The effect of climate, season, and treatment intensity on anthelmintic resistance in cyathostomins: A modelling exercise

Martin K. Nielsen, Christian W. Sauermann, Dave M. Leathwick

Research output: Contribution to journalArticlepeer-review

15 Scopus citations

Abstract

Anthelmintic resistance is widespread in equine cyathostomin populations across the world, and with no new anthelmintic drug classes in the pharmaceutical pipeline, the equine industry is forced to abandon traditional parasite control regimens. Current recommendations aim at reducing treatment intensity and identifying high strongylid egg shedders in a targeted treatment approach. But, virtually nothing is known about the effectiveness of these recommendations, nor their applicability to different climatic regions, making it challenging to tailor sustainable recommendations for equine parasite control. This study made use of a computer model of the entire cyathostomin life-cycle to evaluate the influence of climate and seasonality on the development of anthelmintic resistance in cyathostomin parasites. Furthermore, the study evaluated the impact of recommended programs involving selective anthelmintic therapy on delaying anthelmintic resistance development. All simulations evaluated the use of a single anthelmintic (i.e., ivermectin) over the course of 40 model years. The study made use of weather station data representing four different climatic zones: a cold humid continental climate, a temperate oceanic climate, a cold semi-arid climate, and a humid subtropical climate. Initially, the impact of time of the year was evaluated when a single anthelmintic treatment was administered once a year in any of the twelve months. The next simulations evaluated the impact of treatment intensities varying between 2 and 6 treatments per year. And finally, we evaluated treatment schedules consisting of a combination of strategic treatments administered to all horses and additional treatments administered to horses exceeding a predetermined fecal egg count threshold. Month of treatment had a large effect on resistance development in colder climates, but little or no impact in subtropical and tropical climates. Resistance development was affected by treatment intensity, but was also strongly affected by climate. Selective therapy delayed resistance development in all modelled scenarios, but, again, this effect was climate dependent with the largest delays observed in the colder climates. This study is the first to demonstrate the value of cyathostomin parasite refugia in managing anthelmintic resistance, and also that climate and seasonality are important. This modelling exercise has allowed an illustration of concepts believed to play important roles in anthelmintic resistance in equine cyathostomins, but has also identified knowledge gaps and new questions to address in future studies.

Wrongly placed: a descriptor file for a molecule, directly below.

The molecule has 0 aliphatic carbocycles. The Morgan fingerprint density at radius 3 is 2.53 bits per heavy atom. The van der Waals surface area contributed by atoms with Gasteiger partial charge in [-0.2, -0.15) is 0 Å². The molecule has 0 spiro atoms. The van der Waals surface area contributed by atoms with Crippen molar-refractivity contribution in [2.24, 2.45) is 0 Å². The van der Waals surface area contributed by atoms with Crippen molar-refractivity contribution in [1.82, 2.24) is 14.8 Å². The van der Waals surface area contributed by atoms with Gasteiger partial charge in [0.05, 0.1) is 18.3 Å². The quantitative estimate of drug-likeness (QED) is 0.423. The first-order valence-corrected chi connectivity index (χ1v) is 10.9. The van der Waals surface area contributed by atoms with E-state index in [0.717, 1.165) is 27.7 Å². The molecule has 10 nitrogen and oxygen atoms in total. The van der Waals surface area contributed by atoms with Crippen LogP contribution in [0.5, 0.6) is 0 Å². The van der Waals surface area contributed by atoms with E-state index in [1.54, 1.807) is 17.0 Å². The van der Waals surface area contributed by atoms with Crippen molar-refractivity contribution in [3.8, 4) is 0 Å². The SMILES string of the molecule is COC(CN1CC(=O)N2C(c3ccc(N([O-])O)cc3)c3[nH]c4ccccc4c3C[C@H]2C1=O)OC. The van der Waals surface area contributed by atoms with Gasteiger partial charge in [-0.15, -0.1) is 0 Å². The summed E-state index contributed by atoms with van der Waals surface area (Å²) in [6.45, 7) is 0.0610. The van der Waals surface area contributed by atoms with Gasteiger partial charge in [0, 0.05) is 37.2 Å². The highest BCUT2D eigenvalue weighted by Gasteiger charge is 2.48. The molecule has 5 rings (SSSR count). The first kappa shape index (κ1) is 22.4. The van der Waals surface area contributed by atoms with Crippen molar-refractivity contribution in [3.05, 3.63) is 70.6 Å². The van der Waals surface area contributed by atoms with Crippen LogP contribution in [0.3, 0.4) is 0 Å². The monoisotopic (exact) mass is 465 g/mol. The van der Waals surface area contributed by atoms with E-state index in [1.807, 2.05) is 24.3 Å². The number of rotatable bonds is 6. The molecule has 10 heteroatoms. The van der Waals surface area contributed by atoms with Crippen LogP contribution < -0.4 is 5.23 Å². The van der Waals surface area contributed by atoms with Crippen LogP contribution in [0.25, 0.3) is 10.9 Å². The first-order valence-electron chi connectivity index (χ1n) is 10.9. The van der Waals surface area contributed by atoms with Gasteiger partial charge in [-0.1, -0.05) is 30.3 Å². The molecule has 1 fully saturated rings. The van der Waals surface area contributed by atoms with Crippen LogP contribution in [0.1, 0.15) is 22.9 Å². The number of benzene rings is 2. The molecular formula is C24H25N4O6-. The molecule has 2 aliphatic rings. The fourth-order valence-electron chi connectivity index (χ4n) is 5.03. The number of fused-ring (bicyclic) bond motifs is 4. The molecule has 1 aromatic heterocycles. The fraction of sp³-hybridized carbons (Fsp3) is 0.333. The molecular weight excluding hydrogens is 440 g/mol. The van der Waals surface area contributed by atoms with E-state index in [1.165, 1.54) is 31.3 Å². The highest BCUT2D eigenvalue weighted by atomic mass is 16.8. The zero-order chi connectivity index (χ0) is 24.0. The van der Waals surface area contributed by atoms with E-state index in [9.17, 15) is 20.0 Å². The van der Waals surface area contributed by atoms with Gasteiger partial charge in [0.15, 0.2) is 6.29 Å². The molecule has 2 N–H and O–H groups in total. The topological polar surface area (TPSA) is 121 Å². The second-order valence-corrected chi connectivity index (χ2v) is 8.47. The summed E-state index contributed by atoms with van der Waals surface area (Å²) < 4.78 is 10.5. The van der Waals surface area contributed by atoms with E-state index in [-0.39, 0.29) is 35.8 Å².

Original languageEnglish
Pages (from-to)7-12
Number of pages6
JournalVeterinary Parasitology
Volume269
DOIs
StatePublished - May 2019

Bibliographical note

Funding Information:
The authors wish to thank Dr. Jay Donecker for initiating this project and Dr. Thomas Geurden for his encouragement and support. This work was principally funded by a grant from Zoetis with additional funding from AgResearch SSIF . The University of Kentucky, Department of Veterinary Science Clay Fellowship Fund supported Dr. Nielsen’s sabbatical at AgResearch in 2018.

Publisher Copyright:
© 2019 Elsevier B.V.

Keywords

  • Anthelmintic resistance
  • Climate
  • Cyathostomin
  • Refugia
  • Selective therapy
  • Simulation

ASJC Scopus subject areas

  • Parasitology
  • Veterinary (all)

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